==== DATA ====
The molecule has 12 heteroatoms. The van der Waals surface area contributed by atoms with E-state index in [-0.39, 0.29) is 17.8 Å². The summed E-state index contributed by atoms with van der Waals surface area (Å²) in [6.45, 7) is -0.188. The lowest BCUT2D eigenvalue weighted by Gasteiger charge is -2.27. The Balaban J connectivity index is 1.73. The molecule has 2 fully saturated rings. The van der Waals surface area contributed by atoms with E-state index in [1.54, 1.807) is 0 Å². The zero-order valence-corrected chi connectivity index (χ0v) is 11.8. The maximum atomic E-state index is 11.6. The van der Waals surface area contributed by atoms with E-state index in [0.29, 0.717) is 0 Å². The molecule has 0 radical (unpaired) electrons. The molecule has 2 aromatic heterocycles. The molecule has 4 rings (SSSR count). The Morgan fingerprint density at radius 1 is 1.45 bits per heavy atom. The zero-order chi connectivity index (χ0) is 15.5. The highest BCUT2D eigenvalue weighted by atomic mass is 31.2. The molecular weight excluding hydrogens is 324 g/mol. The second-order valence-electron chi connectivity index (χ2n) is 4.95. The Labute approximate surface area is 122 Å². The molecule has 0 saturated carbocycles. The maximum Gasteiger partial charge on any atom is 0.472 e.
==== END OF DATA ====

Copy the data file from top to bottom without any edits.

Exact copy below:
The molecule has 12 heteroatoms. The van der Waals surface area contributed by atoms with E-state index in [-0.39, 0.29) is 17.8 Å². The summed E-state index contributed by atoms with van der Waals surface area (Å²) in [6.45, 7) is -0.188. The lowest BCUT2D eigenvalue weighted by Gasteiger charge is -2.27. The Balaban J connectivity index is 1.73. The molecule has 2 fully saturated rings. The van der Waals surface area contributed by atoms with E-state index in [1.54, 1.807) is 0 Å². The zero-order valence-corrected chi connectivity index (χ0v) is 11.8. The maximum atomic E-state index is 11.6. The van der Waals surface area contributed by atoms with E-state index in [0.29, 0.717) is 0 Å². The molecule has 0 radical (unpaired) electrons. The molecule has 2 aromatic heterocycles. The molecule has 4 rings (SSSR count). The Morgan fingerprint density at radius 1 is 1.45 bits per heavy atom. The zero-order chi connectivity index (χ0) is 15.5. The highest BCUT2D eigenvalue weighted by atomic mass is 31.2. The molecular weight excluding hydrogens is 324 g/mol. The second-order valence-electron chi connectivity index (χ2n) is 4.95. The Labute approximate surface area is 122 Å². The molecule has 0 saturated carbocycles. The maximum Gasteiger partial charge on any atom is 0.472 e.